We have that kind of shared screen walk through everything like that and showcase what they like because oftentimes, it is not the entire site. So we actually ask them to pinpoint exact things they like, and you end up finding out that it’s really tiny things.
Like maybe they like that the navigation bar is very clear, and it doesn’t have a hamburger menu on desktop. Or maybe they like that there are always edge-to-edge images, and that’s something that they really want to bring into their own website.
So we really kind of ask a lot of questions like why or what do you like about this? Just to delve into it a little bit more and get really clear on what the client actually likes and doesn’t like.
Again, kind of going with that it’s just as important to find out what someone doesn’t like in addition to what they do like. That’s something that I feel like a lot of people forget. Then, of course, we also do our own competitor analysis to try to figure out what we’ll be doing to fill the gaps in the industry to make their site different so that they can stand out.
We delve into the website style guide and kind of touch on different colors and the way the buttons will look and things like that. We also always include a website sitemap which we don’t go super crazy on, but we mostly just do that to make sure that we are thinking through exactly what should be on each and every page of the site.
Now that you know what one concept method is for website design and also the things that you want to include in website strategy, the main thing you want to know is that having that strategy in place before you go to design is going to make you that much more confident in presenting one concept.
So basically, when you’re designing, you’ll be using all that strategy that you came up with with the client by backing up all of the decisions you’re making. Maybe you add a border on an image, and you’re like, OK, so what was the reasoning behind that? Like was it necessary? Was it really just to make the images pop a little bit more or was there another reason behind it?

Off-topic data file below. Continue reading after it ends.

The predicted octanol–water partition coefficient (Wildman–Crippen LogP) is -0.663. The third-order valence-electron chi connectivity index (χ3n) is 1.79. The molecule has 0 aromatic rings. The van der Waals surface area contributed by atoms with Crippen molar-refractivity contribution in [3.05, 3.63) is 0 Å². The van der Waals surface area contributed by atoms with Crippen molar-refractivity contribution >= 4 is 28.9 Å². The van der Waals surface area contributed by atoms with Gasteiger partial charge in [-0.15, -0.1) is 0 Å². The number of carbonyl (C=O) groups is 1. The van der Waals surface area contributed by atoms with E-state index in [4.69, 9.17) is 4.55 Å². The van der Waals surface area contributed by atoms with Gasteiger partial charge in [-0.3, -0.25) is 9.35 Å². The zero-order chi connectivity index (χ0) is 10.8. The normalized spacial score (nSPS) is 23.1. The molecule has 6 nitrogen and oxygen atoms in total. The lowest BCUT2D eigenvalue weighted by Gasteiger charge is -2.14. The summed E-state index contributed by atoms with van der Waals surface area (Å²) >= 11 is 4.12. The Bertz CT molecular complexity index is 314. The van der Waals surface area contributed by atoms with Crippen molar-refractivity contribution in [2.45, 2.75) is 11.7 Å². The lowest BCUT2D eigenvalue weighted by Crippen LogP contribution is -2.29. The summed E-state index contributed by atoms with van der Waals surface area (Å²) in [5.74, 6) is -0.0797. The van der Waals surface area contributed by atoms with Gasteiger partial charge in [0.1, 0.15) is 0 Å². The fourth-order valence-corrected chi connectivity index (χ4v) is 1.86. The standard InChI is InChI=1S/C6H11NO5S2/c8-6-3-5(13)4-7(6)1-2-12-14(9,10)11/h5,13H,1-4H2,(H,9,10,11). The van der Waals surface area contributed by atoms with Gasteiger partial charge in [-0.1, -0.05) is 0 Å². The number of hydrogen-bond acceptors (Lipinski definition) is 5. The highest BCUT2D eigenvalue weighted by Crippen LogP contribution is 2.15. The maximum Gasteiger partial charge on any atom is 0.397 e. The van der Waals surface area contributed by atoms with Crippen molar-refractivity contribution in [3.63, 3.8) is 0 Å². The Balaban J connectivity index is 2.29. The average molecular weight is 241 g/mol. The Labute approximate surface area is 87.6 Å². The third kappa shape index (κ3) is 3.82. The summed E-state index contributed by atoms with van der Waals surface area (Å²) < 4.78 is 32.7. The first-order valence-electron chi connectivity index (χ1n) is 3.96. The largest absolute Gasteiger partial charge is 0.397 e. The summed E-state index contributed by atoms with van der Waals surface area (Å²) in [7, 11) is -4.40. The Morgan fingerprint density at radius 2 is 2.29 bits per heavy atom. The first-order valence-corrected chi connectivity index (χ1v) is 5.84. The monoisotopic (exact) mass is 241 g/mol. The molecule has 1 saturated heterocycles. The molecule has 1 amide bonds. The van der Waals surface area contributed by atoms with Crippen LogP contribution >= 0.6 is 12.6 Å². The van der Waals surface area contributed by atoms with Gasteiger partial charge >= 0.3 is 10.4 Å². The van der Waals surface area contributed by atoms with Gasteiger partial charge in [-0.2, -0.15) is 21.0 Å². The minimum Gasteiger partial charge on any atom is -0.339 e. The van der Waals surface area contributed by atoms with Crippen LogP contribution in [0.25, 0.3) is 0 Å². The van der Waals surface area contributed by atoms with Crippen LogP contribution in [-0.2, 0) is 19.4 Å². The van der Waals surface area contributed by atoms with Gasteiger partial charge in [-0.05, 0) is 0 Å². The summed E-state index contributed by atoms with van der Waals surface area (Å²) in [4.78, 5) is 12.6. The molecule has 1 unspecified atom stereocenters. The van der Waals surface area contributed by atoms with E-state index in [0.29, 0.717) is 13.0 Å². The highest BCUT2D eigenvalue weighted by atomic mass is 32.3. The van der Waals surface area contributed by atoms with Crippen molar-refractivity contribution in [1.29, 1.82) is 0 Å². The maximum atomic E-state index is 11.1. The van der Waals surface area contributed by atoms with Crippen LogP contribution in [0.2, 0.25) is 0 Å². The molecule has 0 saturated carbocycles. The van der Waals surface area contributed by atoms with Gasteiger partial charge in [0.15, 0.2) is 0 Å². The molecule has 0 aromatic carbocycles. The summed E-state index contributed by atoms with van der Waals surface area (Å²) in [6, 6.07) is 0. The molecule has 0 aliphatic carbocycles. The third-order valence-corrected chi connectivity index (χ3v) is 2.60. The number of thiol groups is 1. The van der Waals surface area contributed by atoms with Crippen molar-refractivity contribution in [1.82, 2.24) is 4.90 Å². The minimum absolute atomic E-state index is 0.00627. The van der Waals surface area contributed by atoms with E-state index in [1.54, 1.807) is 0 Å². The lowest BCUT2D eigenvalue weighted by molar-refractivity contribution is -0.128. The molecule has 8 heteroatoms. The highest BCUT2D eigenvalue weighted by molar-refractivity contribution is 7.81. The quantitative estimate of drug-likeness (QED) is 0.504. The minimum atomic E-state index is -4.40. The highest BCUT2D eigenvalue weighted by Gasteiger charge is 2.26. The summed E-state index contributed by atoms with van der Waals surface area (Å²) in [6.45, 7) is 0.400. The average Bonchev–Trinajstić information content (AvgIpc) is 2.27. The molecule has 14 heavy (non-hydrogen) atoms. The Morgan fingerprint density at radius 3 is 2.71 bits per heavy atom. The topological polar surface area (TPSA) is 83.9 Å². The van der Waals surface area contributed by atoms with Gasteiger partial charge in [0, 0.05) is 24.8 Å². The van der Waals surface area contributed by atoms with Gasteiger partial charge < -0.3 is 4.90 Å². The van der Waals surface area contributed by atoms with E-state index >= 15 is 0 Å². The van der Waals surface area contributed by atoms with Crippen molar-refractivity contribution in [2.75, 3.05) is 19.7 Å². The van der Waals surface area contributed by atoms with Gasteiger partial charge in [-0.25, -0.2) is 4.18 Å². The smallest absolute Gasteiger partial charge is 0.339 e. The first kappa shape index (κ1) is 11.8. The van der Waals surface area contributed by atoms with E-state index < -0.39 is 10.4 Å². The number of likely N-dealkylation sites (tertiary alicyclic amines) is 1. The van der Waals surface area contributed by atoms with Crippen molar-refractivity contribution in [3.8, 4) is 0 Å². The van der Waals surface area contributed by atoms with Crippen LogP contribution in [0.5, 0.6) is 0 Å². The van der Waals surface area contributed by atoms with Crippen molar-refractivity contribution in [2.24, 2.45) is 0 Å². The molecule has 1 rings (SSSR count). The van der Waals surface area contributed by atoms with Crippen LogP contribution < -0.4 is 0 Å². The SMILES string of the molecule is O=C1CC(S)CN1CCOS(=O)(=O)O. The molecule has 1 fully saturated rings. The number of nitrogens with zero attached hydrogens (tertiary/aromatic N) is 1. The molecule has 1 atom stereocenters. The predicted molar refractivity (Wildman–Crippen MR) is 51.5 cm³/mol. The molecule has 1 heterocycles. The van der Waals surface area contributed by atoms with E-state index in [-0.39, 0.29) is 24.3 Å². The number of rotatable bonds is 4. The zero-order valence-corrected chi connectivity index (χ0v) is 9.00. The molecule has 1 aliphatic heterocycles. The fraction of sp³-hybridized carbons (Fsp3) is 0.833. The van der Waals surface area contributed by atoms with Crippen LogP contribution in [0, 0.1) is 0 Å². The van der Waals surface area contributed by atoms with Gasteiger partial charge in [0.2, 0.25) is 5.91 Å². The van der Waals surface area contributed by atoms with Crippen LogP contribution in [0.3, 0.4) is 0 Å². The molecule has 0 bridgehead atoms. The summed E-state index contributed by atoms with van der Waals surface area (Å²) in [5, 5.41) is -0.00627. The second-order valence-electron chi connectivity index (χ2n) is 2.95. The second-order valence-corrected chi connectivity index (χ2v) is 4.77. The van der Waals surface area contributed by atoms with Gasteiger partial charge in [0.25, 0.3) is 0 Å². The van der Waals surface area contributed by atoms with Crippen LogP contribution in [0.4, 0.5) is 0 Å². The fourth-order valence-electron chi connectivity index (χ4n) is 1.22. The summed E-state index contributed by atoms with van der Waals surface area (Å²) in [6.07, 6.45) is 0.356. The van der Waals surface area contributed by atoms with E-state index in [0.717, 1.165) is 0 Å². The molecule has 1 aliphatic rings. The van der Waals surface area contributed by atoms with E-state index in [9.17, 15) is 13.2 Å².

What also is really nice about this is as you’re designing, it kind of makes you second guess everything that you do. Instead of just throwing things on the page because they look nice, you’re really thinking through, okay, why did I put that there? Does that make sense there?
It also helps you keep things simple because I said this before, and I’ll say it again, but a simple design is best for communication. You really don’t want to overdo it.
What’s nice about this, too, is then when you go to present the site to the client or the first draft to the client, we actually just use Loom, and we record a video walking through everything.
But even if you do it on a live call and you share the site with the client as you go through, explain those decisions to let the client know that you are really staying in line with that strategy that was agreed upon and you’re really working to reach their goals.
That automatically is going to position you as more of an expert, and it’s also going to show your client that you really value their business goals and that you really want to make sure that they reach those goals through investing in you.
So all this to say, if you have not started using website strategy in your business, 100% do it. It’s something that we’ve tested out kind of on and off.
Back when I first started, I actually did a lot of my strategy kind of on the back end, so I would have all the strategy, but I never really thought to present it to the client. So I would have all the strategies on my end.
Then when I would send those videos with updates, I would just walk through all of those decisions made, and I’ve since switched to put it in a presentation doc literally. I just have a template, and I put it all in this presentation doc, and I send it over to the client to just review it.
This helps to ensure that we’re on the same page when we officially start the project, which is something I love. So we’ve actually kind of been split-testing both of these options since this spring, and I would say they both definitely work, but personally, I feel more confident when I send it all in a presentation, too, just because it all looks nice.
In addition to really laying out everything that’s going to be happening with the site before we start to design, it just leaves a lot less room for error. Then if the client disagrees with anything in the strategy, of course, they can give you that feedback, and you’ll have it all addressed before you start to design.
Now you know all about how we use the one concept method in our website design!